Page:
AP test: Rio Olympic water badly polluted, even far offshore
RIO DE JANEIRO (AP) — The waterways being used for next summer’s Olympics are more widely contaminated by sewage than previously known and pose a greater threat to the health of athletes, according to new tests commissioned by The Associated Press.
Expanded analysis of water bodies in Rio de Janeiro shows that high viral and in some cases bacterial counts are found not just along shorelines where raw sewage runs in, but far offshore where athletes will compete in sailing, rowing and canoeing.
That means there is no dilution factor in the bay or lagoon where events will take place.
“It’s going to increase the exposure of the people who come into contact with those waters,” said Kristina Mena, a U.S. expert in waterborne viruses. “If we saw those levels here in the United States on beaches, officials would likely close those beaches.”
In July, the AP reported that its first round of tests showed viruses causing stomach and respiratory illnesses and more rarely heart and brain inflammation at levels up to 1.7 million times what would be considered highly alarming in the U.S. or Europe.
The report prompted sports officials to promise they would do their own viral testing. Those pledges took on further urgency in August, after pre-Olympic rowing and sailing events in Rio led to illnesses among athletes nearly double the acceptable limit in the U.S.
Nevertheless, Olympic and World Health Organization officials have flip-flopped on promises to carry out their own viral testing in the wake of the AP’s July report.
At issue are two kinds of testing.
Brazilian, Olympic and WHO officials now say Brazil needs only to conduct testing for bacterial “markers” of pollution to determine water quality. That’s the standard for nations around the globe to monitor waterbodies, mostly because it’s been historically easier and cheaper.
“The health and safety of athletes is always a top priority and there is no doubt that water within the field of play meets the relevant standards,” the Rio 2016 Olympic organizing committee said in an emailed statement Tuesday. “Rio 2016 follows the expert advice of the World Health Organization, whose guidelines for Safe Recreational Water Environments recommend classifying water through a regular program of microbial water quality testing.”
However, in recent years technological advances have made it simpler and less expensive to monitor viral levels, too.
Studies dating back decades have shown little to no correlation between the levels of bacteria pathogens in water, which quickly break down in salty and sunny conditions like those in tropical Brazil, and the presence of viruses, which have been shown to last for months, and in some cases years.
Rio’s waterways, like those of many developing nations, are extremely contaminated because most of the city’s sewage is untreated, flowing into Guanabara Bay, the Rodrigo Freitas Lagoon and the famous Copacabana Beach.
Rio won the right to host the Olympics based on a lengthy bid document that promised to clean up the city’s scenic waterways by improving sewage sanitation, a pledge that was intended to be one of the event’s biggest legacies.
Brazilian officials now acknowledge that won’t happen.
The AP’s first published results were based on samples taken along the shores of the lagoon where rowing and canoeing events will be held. Other samples were drawn from the marina where sailors enter the water and in the Copacabana Beach surf, where marathon and triathlon swimming will take place. Ipanema Beach, popular with tourists and where many of the expected 350,000 foreign visitors will take a dip during the games, was also tested.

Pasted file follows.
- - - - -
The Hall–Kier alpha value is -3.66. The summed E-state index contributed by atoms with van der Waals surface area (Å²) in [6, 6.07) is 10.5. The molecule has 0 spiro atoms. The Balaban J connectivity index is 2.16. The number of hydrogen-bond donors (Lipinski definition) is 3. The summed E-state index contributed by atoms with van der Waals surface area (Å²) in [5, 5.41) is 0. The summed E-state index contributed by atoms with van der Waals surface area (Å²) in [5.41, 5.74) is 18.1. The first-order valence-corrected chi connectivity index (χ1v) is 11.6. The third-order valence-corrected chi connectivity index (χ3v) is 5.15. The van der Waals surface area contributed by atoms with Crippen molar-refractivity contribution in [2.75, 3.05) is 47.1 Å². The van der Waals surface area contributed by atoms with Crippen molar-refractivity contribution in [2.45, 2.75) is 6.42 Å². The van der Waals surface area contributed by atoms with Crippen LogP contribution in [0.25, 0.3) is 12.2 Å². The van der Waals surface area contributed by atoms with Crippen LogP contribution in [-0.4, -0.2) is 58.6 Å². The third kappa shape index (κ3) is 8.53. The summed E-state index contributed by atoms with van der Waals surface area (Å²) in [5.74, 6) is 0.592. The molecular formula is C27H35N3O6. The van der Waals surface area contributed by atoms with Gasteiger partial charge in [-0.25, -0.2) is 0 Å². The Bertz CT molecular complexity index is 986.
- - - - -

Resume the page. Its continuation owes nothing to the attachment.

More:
Since then, the AP expanded its testing to include offshore sampling sites inside Olympic sailing courses in Guanabara Bay and in the middle of the lagoon where rowing and canoeing lanes were located during recent test events.
Not only has the AP testing since August found the waterbodies to be consistently virus-laden throughout, but it also captured a spike in the bacterial fecal coliforms in the lagoon — to over 16 times the amount permitted under Brazilian law.
Athletes have made efforts to avoid falling ill, from bleaching rowing oars to preemptively taking antibiotics, which have no effect on viruses, to simply hosing off their bodies the second they finish competing.
Despite that, athletes at test events in August still fell ill. The World Rowing Federation reported that 6.7 percent of 567 rowers got sick at a junior championship event in Rio. The International Sailing Federation said just over 7 percent of sailors competing at a mid-August Olympic warm-up event in Guanabara Bay fell ill.
By comparison, the U.S. Environmental Protection Agency’s maximum illness rate for swimming is 3.6 percent — which many experts say is too high.
Offshore water samples taken by the AP for the past three months were 30,000 times higher than what is considered alarming in the U.S. and Europe — at a point 600 meters (yards) offshore and within the Sugarloaf sailing race course; at a spot 1,300 meters (yards) off the shore within the Naval School course; and at a point 200 meters from the shoreline in the Olympic lagoon where rowing lanes are located.
The high levels of sewage-linked pathogens found in the offshore sailing courses “show that ... there are many, many points where sewage enters the bay,” said Brazilian virologist Fernando Spilki, coordinator of the environmental quality program at Feevale University in southern Brazil, who is conducting monthly tests for the AP.
“These pathogens we’re looking for, especially the viruses, are able to migrate in the currents in a big way,” he said.
Interactive, summary findings and methodology of AP’s study: http://interactives.ap.org/2015/brazil-water/
Associated Press sports writer Stephen Wade contributed to this report.
Brad Brooks on Twitter: www.twitter.com/bradleybrooks